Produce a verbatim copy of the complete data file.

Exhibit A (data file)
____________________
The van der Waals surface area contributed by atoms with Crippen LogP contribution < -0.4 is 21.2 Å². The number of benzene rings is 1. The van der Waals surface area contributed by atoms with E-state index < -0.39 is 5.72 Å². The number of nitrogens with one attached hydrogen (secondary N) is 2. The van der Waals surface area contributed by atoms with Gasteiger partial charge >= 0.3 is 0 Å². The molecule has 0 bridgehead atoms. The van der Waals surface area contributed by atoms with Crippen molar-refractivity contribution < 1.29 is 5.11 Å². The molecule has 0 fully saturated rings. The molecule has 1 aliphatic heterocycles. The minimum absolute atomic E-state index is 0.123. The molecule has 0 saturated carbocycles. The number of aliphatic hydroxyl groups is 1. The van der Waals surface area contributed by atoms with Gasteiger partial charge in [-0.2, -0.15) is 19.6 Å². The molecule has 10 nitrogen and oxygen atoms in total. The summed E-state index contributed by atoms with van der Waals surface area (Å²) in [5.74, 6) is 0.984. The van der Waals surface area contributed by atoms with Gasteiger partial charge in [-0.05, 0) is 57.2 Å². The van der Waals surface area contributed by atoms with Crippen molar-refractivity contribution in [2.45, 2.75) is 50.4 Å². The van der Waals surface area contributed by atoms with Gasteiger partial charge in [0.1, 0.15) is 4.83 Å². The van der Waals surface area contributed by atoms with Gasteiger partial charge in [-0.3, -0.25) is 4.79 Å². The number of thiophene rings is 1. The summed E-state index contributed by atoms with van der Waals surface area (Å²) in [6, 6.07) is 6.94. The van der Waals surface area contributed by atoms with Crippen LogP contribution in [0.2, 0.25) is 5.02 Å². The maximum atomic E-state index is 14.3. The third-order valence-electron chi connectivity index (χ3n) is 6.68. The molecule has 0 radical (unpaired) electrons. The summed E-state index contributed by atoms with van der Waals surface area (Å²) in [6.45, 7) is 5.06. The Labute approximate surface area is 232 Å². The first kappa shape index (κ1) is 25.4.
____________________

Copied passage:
The van der Waals surface area contributed by atoms with Crippen LogP contribution < -0.4 is 21.2 Å². The number of benzene rings is 1. The van der Waals surface area contributed by atoms with E-state index < -0.39 is 5.72 Å². The number of nitrogens with one attached hydrogen (secondary N) is 2. The van der Waals surface area contributed by atoms with Gasteiger partial charge >= 0.3 is 0 Å². The molecule has 0 bridgehead atoms. The van der Waals surface area contributed by atoms with Crippen molar-refractivity contribution < 1.29 is 5.11 Å². The molecule has 0 fully saturated rings. The molecule has 1 aliphatic heterocycles. The minimum absolute atomic E-state index is 0.123. The molecule has 0 saturated carbocycles. The number of aliphatic hydroxyl groups is 1. The van der Waals surface area contributed by atoms with Gasteiger partial charge in [-0.2, -0.15) is 19.6 Å². The molecule has 10 nitrogen and oxygen atoms in total. The summed E-state index contributed by atoms with van der Waals surface area (Å²) in [5.74, 6) is 0.984. The van der Waals surface area contributed by atoms with Gasteiger partial charge in [-0.05, 0) is 57.2 Å². The van der Waals surface area contributed by atoms with Crippen molar-refractivity contribution in [2.45, 2.75) is 50.4 Å². The van der Waals surface area contributed by atoms with Gasteiger partial charge in [0.1, 0.15) is 4.83 Å². The van der Waals surface area contributed by atoms with Gasteiger partial charge in [-0.3, -0.25) is 4.79 Å². The number of thiophene rings is 1. The summed E-state index contributed by atoms with van der Waals surface area (Å²) in [6, 6.07) is 6.94. The van der Waals surface area contributed by atoms with Crippen LogP contribution in [0.2, 0.25) is 5.02 Å². The maximum atomic E-state index is 14.3. The third-order valence-electron chi connectivity index (χ3n) is 6.68. The molecule has 0 radical (unpaired) electrons. The summed E-state index contributed by atoms with van der Waals surface area (Å²) in [6.45, 7) is 5.06. The Labute approximate surface area is 232 Å². The first kappa shape index (κ1) is 25.4.